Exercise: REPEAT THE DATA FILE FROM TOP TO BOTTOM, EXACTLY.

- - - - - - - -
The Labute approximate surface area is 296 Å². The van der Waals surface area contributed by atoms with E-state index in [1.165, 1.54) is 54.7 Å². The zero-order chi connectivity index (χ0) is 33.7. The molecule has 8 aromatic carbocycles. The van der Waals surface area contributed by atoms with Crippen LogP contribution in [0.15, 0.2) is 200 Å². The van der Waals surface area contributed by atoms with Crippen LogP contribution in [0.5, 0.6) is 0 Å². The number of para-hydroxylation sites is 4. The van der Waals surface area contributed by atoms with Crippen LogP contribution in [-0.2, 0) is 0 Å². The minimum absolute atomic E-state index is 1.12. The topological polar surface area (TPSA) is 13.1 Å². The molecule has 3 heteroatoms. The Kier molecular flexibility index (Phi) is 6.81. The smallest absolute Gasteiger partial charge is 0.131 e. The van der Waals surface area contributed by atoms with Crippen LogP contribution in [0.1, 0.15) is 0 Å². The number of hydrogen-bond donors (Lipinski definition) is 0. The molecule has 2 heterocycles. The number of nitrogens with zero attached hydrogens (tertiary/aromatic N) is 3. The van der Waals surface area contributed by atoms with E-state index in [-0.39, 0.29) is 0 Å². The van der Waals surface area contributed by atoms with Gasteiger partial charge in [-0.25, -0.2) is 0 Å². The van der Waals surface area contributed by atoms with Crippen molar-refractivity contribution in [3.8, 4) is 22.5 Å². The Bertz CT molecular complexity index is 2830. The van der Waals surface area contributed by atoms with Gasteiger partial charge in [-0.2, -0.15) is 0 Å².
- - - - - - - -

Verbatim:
The Labute approximate surface area is 296 Å². The van der Waals surface area contributed by atoms with E-state index in [1.165, 1.54) is 54.7 Å². The zero-order chi connectivity index (χ0) is 33.7. The molecule has 8 aromatic carbocycles. The van der Waals surface area contributed by atoms with Crippen LogP contribution in [0.15, 0.2) is 200 Å². The van der Waals surface area contributed by atoms with Crippen LogP contribution in [0.5, 0.6) is 0 Å². The number of para-hydroxylation sites is 4. The van der Waals surface area contributed by atoms with Crippen LogP contribution in [-0.2, 0) is 0 Å². The minimum absolute atomic E-state index is 1.12. The topological polar surface area (TPSA) is 13.1 Å². The molecule has 3 heteroatoms. The Kier molecular flexibility index (Phi) is 6.81. The smallest absolute Gasteiger partial charge is 0.131 e. The van der Waals surface area contributed by atoms with Crippen LogP contribution in [0.1, 0.15) is 0 Å². The number of hydrogen-bond donors (Lipinski definition) is 0. The molecule has 2 heterocycles. The number of nitrogens with zero attached hydrogens (tertiary/aromatic N) is 3. The van der Waals surface area contributed by atoms with E-state index in [-0.39, 0.29) is 0 Å². The van der Waals surface area contributed by atoms with Gasteiger partial charge in [-0.25, -0.2) is 0 Å². The van der Waals surface area contributed by atoms with Crippen molar-refractivity contribution in [3.8, 4) is 22.5 Å². The Bertz CT molecular complexity index is 2830. The van der Waals surface area contributed by atoms with Gasteiger partial charge in [-0.2, -0.15) is 0 Å².